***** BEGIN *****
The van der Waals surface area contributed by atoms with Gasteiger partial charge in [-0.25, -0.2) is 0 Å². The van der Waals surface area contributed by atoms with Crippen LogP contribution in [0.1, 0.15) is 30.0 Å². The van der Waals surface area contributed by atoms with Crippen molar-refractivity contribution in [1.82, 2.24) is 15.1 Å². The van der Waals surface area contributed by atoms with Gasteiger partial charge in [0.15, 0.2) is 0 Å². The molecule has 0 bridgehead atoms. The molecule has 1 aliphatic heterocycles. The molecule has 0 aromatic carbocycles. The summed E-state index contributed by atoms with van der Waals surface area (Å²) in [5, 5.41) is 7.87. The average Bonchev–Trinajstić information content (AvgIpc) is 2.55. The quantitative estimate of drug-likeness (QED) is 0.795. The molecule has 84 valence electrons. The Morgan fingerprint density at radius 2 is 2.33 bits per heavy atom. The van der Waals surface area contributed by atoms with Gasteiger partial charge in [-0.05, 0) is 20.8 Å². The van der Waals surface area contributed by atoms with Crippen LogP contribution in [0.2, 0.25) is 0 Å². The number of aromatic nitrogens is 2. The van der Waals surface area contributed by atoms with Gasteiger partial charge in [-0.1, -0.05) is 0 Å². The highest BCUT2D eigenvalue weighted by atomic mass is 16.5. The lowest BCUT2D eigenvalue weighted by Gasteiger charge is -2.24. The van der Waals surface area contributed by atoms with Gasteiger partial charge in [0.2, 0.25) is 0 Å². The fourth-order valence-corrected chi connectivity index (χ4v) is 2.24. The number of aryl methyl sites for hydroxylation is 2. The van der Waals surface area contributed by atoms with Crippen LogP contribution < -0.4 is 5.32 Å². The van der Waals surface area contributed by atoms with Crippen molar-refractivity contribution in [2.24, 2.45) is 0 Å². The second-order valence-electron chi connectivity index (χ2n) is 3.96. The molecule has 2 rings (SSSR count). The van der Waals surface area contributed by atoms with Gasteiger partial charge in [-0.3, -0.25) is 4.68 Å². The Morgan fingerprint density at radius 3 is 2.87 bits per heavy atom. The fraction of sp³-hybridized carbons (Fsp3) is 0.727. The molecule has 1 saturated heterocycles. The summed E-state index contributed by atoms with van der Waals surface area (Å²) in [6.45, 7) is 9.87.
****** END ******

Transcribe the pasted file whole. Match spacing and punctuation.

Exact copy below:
The van der Waals surface area contributed by atoms with Gasteiger partial charge in [-0.25, -0.2) is 0 Å². The van der Waals surface area contributed by atoms with Crippen LogP contribution in [0.1, 0.15) is 30.0 Å². The van der Waals surface area contributed by atoms with Crippen molar-refractivity contribution in [1.82, 2.24) is 15.1 Å². The van der Waals surface area contributed by atoms with Gasteiger partial charge in [0.15, 0.2) is 0 Å². The molecule has 0 bridgehead atoms. The molecule has 1 aliphatic heterocycles. The molecule has 0 aromatic carbocycles. The summed E-state index contributed by atoms with van der Waals surface area (Å²) in [5, 5.41) is 7.87. The average Bonchev–Trinajstić information content (AvgIpc) is 2.55. The quantitative estimate of drug-likeness (QED) is 0.795. The molecule has 84 valence electrons. The Morgan fingerprint density at radius 2 is 2.33 bits per heavy atom. The van der Waals surface area contributed by atoms with Gasteiger partial charge in [-0.05, 0) is 20.8 Å². The van der Waals surface area contributed by atoms with Crippen LogP contribution in [0.2, 0.25) is 0 Å². The number of aromatic nitrogens is 2. The van der Waals surface area contributed by atoms with Gasteiger partial charge in [-0.1, -0.05) is 0 Å². The highest BCUT2D eigenvalue weighted by atomic mass is 16.5. The lowest BCUT2D eigenvalue weighted by Gasteiger charge is -2.24. The van der Waals surface area contributed by atoms with Gasteiger partial charge in [0.2, 0.25) is 0 Å². The fourth-order valence-corrected chi connectivity index (χ4v) is 2.24. The number of aryl methyl sites for hydroxylation is 2. The van der Waals surface area contributed by atoms with Crippen LogP contribution < -0.4 is 5.32 Å². The van der Waals surface area contributed by atoms with Crippen molar-refractivity contribution in [2.24, 2.45) is 0 Å². The second-order valence-electron chi connectivity index (χ2n) is 3.96. The molecule has 2 rings (SSSR count). The van der Waals surface area contributed by atoms with Gasteiger partial charge in [-0.3, -0.25) is 4.68 Å². The Morgan fingerprint density at radius 3 is 2.87 bits per heavy atom. The fraction of sp³-hybridized carbons (Fsp3) is 0.727. The molecule has 1 saturated heterocycles. The summed E-state index contributed by atoms with van der Waals surface area (Å²) in [6.45, 7) is 9.87.